By Lisa L. Price
The mail for which this postman waits bears no stamps.
It wasn’t until Ryan Holthaus hung his newly mounted 19-pointer on the wall, right next to the 120-inch buck that was his first bowkill, that he realized just how big a deer he arrowed with his new Mathews bow last year in Osage County, Kan.
Even though he knew the numbers, seeing the stark difference between the two trophies was believing.
“It’s my brother, Shawn, who studies the big bucks, who can score the rack of a deer on the hoof, who really pays attention to those things,” Ryan admitted. “I didn’t realize how impressive mine was until I saw it right next to the other one.”
Shawn is like a big buck barometer. He always calls Ryan to tell him about the nice whitetails his trail cameras photograph. It was his enthusiasm that pushed Ryan into parking his butt in a stand after a long day of delivering mail on a rural route.
This is the way it happens every year. Shawn e-mails trail cam photographs to Ryan and encourages him to get out in the woods. The brothers’ stands are about a half-mile apart. Inevitably, the bucks Shawn gets on camera near his stand show up at Ryan’s.
“I keep shooting the deer he sees,” Ryan said.
Although he constantly watches for and sees a lot of bucks while driving his mail route, they just don’t light his fire like his brother’s e-mails and telephone calls do.
“My brother had just sent pictures of another big 8-pointer, and then he called to see if I wanted to go,” Ryan said. “He figured that since it had been photographed near his stand, I’d end up shooting it from mine. He’d already shot an 8-pointer, so he said he’d be waiting for my text.”
Ryan’s stand, a 12-foot ladder, has been in the same spot for years. It’s near the edge of a field, where deer leave the woods using the cover of a low, overhanging branch.
Soon after climbing his ladder on Oct. 17, Ryan saw a small buck and used his rangefinder to check the distance. A short time later, a couple of does and two yearlings came onto the field.
“I’d hunted that stand about five times that season, and I’d always seen the same group of does and fawns,” he said. “Then another big deer came out, but I could see only the bottom half of its body because the rest was covered by the overhanging limb.”
Ryan pulled out his binoculars for a better look, but could see only legs until the buck lowered its head to sniff the ground.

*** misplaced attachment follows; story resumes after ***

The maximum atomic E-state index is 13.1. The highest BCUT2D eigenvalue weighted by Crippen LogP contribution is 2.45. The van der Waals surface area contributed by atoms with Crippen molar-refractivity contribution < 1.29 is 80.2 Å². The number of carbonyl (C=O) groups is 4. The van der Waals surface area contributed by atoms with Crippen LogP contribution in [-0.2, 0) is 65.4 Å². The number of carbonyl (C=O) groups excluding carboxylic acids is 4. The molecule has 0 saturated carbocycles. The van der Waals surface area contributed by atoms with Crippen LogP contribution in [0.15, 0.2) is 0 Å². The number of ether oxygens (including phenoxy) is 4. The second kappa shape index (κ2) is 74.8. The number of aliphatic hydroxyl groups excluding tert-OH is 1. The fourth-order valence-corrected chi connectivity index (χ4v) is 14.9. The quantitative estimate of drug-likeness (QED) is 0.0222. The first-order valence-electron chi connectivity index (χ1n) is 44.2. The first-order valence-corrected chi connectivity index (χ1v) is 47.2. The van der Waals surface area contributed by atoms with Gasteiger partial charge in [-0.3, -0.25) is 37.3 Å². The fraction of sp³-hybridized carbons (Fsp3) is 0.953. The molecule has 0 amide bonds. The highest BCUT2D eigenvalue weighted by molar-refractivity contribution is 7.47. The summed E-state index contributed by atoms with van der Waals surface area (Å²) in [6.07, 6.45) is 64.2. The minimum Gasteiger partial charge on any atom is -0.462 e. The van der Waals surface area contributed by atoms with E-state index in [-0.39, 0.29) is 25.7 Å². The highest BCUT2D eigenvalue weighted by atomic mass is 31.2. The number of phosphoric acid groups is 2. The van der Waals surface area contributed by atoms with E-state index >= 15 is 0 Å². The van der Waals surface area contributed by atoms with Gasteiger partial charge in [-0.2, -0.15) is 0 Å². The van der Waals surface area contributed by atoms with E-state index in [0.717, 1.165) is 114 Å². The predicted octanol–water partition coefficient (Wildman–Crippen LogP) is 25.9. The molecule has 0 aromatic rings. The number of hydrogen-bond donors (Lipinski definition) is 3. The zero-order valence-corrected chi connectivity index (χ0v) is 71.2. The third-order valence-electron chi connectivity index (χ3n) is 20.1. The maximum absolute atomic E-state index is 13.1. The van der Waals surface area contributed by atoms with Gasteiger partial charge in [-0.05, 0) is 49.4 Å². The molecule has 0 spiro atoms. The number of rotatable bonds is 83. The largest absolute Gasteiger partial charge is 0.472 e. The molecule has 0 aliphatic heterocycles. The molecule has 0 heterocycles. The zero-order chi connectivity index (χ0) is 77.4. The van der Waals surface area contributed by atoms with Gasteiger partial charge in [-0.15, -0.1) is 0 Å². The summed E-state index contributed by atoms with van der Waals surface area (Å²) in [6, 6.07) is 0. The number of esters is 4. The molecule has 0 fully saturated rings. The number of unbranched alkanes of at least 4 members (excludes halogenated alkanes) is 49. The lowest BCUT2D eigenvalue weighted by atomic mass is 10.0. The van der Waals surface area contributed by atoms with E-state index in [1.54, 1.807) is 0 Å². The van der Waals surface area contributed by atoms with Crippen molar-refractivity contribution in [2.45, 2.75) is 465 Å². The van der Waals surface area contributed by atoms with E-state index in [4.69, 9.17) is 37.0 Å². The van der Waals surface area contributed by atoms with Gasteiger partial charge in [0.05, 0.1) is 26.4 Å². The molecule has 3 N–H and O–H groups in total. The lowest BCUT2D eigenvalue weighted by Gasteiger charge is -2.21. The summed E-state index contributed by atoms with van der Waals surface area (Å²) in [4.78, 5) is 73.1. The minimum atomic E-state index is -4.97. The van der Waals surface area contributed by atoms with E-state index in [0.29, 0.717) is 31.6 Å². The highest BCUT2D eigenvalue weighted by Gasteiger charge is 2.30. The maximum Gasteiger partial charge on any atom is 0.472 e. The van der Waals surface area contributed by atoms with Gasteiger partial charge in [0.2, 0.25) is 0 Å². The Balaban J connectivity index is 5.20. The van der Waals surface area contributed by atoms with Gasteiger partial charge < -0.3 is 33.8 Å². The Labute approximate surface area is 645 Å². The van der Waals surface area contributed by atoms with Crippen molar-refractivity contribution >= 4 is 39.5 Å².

“I saw just the right side of its antlers, but that was enough. I knew it was the biggest rack I’d ever seen,” Ryan said. “I put the binoculars down and picked up my bow.
“When it came out, it was 23 yards away and walking, and I was thinking: Stop ... stop ... stop,” Ryan said. “I was at full draw, debating over which pin to use, when I squeezed off the shot. It came as such a surprise that I didn’t even see where the arrow went.”
The buck vanished afterward.
“I thought I’d missed it,” Ryan said. “I texted Shawn that I’d shot at a great big one.”
While daylight was fading, he got down and started looking for blood and his arrow.
“I didn’t have a flashlight,” Ryan said. “I was so hoping to find blood, I was using my cell phone’s flash to illuminate things. Somehow, I actually found a spot that way.
“I’d light up an area, and then move,” he continued. “Then, all of a sudden, I took a picture that had my arrow in it, with lots of blood around it.”
Shawn arrived shortly after that, and they decided to wait about an hour before pursuing the buck any farther. When they resumed, the pair followed the trail into the trees and on into a weedy area.
“I was worried, wondering how we were going to find blood in there,” Ryan said. “Then my brother called me over to him, and the buck was right there.
“It was huge, and I remember both of us just saying, ‘Oh my God ... Oh my God,’ over and over again,” he recalled. “The rack is so wide that it stuck up two feet from the ground!”
Next up was notifying friends and Ryan’s wife, Penny.
“I’ve never had so many people take my picture,” he grinned. “That buck really got everybody excited. Now my whole family is into archery.”
That family includes Ryan and Penny’s children: Dustin, Austin, Rachel and Dalton.
“This is probably going to be the biggest whitetail I ever get a chance at, but that’s okay,” Ryan said. “I can’t wait until one of the kids gets one. Also, I want my brother to get one of the bucks he sees on his trail cams.”
Official Score: 179 1/8
Composite Score: 200 5/8
– Photos Courtesy of Ryan Holthaus
This article was published in the October 2011 edition of Rack Magazine. Subscribe today to have Rack Magazine delivered to your home.